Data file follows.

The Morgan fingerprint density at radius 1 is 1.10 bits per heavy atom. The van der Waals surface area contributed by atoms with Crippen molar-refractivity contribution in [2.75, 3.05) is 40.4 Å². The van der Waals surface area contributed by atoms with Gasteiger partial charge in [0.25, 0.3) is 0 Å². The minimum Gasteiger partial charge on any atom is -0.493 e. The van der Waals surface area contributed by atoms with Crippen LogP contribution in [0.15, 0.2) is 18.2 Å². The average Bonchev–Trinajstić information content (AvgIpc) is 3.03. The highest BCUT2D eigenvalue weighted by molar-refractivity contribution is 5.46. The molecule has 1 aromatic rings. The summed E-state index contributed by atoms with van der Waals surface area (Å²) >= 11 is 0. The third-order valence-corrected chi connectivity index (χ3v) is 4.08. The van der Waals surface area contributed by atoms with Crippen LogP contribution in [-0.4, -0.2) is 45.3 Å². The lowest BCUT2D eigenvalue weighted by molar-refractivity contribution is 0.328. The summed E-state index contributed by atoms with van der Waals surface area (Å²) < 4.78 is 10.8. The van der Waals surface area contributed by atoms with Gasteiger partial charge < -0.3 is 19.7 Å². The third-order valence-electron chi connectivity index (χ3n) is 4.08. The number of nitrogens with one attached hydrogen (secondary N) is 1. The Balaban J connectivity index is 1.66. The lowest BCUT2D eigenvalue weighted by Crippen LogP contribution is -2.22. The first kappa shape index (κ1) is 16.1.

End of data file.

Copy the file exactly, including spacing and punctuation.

The Morgan fingerprint density at radius 1 is 1.10 bits per heavy atom. The van der Waals surface area contributed by atoms with Crippen molar-refractivity contribution in [2.75, 3.05) is 40.4 Å². The van der Waals surface area contributed by atoms with Gasteiger partial charge in [0.25, 0.3) is 0 Å². The minimum Gasteiger partial charge on any atom is -0.493 e. The van der Waals surface area contributed by atoms with Crippen LogP contribution in [0.15, 0.2) is 18.2 Å². The average Bonchev–Trinajstić information content (AvgIpc) is 3.03. The highest BCUT2D eigenvalue weighted by molar-refractivity contribution is 5.46. The molecule has 1 aromatic rings. The summed E-state index contributed by atoms with van der Waals surface area (Å²) >= 11 is 0. The third-order valence-corrected chi connectivity index (χ3v) is 4.08. The van der Waals surface area contributed by atoms with Crippen LogP contribution in [-0.4, -0.2) is 45.3 Å². The lowest BCUT2D eigenvalue weighted by molar-refractivity contribution is 0.328. The summed E-state index contributed by atoms with van der Waals surface area (Å²) < 4.78 is 10.8. The van der Waals surface area contributed by atoms with Gasteiger partial charge < -0.3 is 19.7 Å². The third-order valence-electron chi connectivity index (χ3n) is 4.08. The number of nitrogens with one attached hydrogen (secondary N) is 1. The Balaban J connectivity index is 1.66. The lowest BCUT2D eigenvalue weighted by Crippen LogP contribution is -2.22. The first kappa shape index (κ1) is 16.1.